Anastasia Barsukova and Johnny Almeida Photo credit: Camilo Gomez
Our taste in classical story ballet favors the profound and the tragic--Swan Lake, Giselle, and Romeo and Juliet for example. But we can also enjoy the lighthearted ballets of which Don Quixote is a prime example. We so greatly enjoyed Gelsey Kirkland Ballet's Nutcracker some months ago (review archived) that we wouldn't have missed this production for the world.
Along with co-Artistic Director Michael Chernov, the renowned ballerina who dazzled us at American Ballet Theater many years ago has given us a new gift. The pair have a terrific sense of stagecraft and the ability to balance storytelling with the artistry of the dance. Adding greatly to the pleasure is the size and shape of the Schimmel Center at Pace University. The stage is wide and every seat has perfect sightlines allowing all members of the audience to experience an intimacy unknown at the Metropolitan Opera House or the New York State Theater.
Don Quixote was originally choreographed by Marius Petipa and Alexander Gorsky with colorful music by Ludwig Minkus. The small price one must pay for all these goodies is the lack of a live orchestra. The set by Court Watson is simple but effective with a painted backdrop featuring red-tiled roofs. The costume design by Mr. Chernov (who also directed) is sumptuous and colorful.
But it is the dancing for which one goes to the ballet and we were highly impressed by Anastasia Barsukova who danced the role of Kitri. She is petite but has gorgeous extensions and lovely phrasing. Her effective partner was Johnny Almeida whose slight stature gives no clue as to his prodigious partnering skills.
The dancing grew in intensity over the course of the evening and by the time we got to Act III (Kitri's Wedding) we just knew we would be treated to a splendid pas de deux with its goose bump inducing swan dives. The variations finally revealed Mr. Almeida's superb technique to its fullest extent. One could feel the electricity running through the audience during the dazzling coda. We always thrill to the tour jetés.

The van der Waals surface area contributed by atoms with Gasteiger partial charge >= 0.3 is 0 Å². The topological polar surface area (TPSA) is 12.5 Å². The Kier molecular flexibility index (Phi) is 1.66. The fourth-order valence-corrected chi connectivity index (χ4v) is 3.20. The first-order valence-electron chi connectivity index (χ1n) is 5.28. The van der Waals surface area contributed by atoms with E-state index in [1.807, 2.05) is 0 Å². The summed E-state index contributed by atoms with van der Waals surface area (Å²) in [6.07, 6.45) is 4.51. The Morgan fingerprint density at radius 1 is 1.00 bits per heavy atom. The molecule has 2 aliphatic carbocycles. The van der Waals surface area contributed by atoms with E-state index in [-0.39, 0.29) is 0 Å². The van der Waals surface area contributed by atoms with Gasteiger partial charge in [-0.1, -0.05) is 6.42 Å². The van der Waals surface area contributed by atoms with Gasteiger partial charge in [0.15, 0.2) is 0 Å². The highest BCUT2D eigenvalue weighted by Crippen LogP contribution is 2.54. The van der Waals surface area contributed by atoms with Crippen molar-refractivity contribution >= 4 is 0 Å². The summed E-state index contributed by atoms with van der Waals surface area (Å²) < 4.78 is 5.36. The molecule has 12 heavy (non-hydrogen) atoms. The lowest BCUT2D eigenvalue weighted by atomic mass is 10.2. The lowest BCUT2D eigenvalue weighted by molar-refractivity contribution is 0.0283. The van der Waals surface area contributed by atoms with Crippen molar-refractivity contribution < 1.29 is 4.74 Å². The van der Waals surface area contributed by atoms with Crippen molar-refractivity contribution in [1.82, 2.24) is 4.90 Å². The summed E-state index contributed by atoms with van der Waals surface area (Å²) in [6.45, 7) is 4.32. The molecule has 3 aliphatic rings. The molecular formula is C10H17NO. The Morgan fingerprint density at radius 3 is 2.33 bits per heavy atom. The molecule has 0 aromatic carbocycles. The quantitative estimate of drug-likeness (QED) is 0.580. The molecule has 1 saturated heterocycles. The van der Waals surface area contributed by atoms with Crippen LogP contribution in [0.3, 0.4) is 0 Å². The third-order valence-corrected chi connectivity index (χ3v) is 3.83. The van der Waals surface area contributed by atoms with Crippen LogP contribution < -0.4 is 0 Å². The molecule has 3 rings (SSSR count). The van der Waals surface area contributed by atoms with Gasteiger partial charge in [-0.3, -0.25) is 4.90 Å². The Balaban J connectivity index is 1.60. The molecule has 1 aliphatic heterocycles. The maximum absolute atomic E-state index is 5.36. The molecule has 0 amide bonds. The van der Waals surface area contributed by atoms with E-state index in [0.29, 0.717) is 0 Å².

Sabina Alvarez made a fine street dancer with Guilherme Junio as Espada, arriving with his team of Toreros. In Act II we admired the gypsy solo of Katrina Crawford.
There was a very clever puppet show with tiny people enacting the puppets.
In the Enchanted Forest Scene, a ballerina even tinier than Ms. Barsukova, Kyono-Chantal Morin was winning as Amour. The entire company performed well with evidence of strength in the corps de ballet. Also in evidence was some rather intensive rehearsal since ensembles were consistently together. One happy observation was that all of the male dancers landed softly.
Space will not permit mentioning all the dancers but we would like to acknowledge the marvelous mime skills of Alexander Mays as the titular character--foolish but lovable. His sidekick Sancho Panza was Satoki Habuchi. Samuel Humphreys made a fine Lorenzo (Kitri's controlling father) with Erez Ben-Zion Milatin portraying the silly fop Gamache whom he has chosen as Kitri's husband.
We can barely wait to see what Gelsey Kirkland Ballet comes up with next. It is sure to be dramatically compelling and artistically performed. But, you don't have to wait to enjoy this excellent company because Don Quixote is playing through Saturday night. Don't miss it!
(c) meche kroop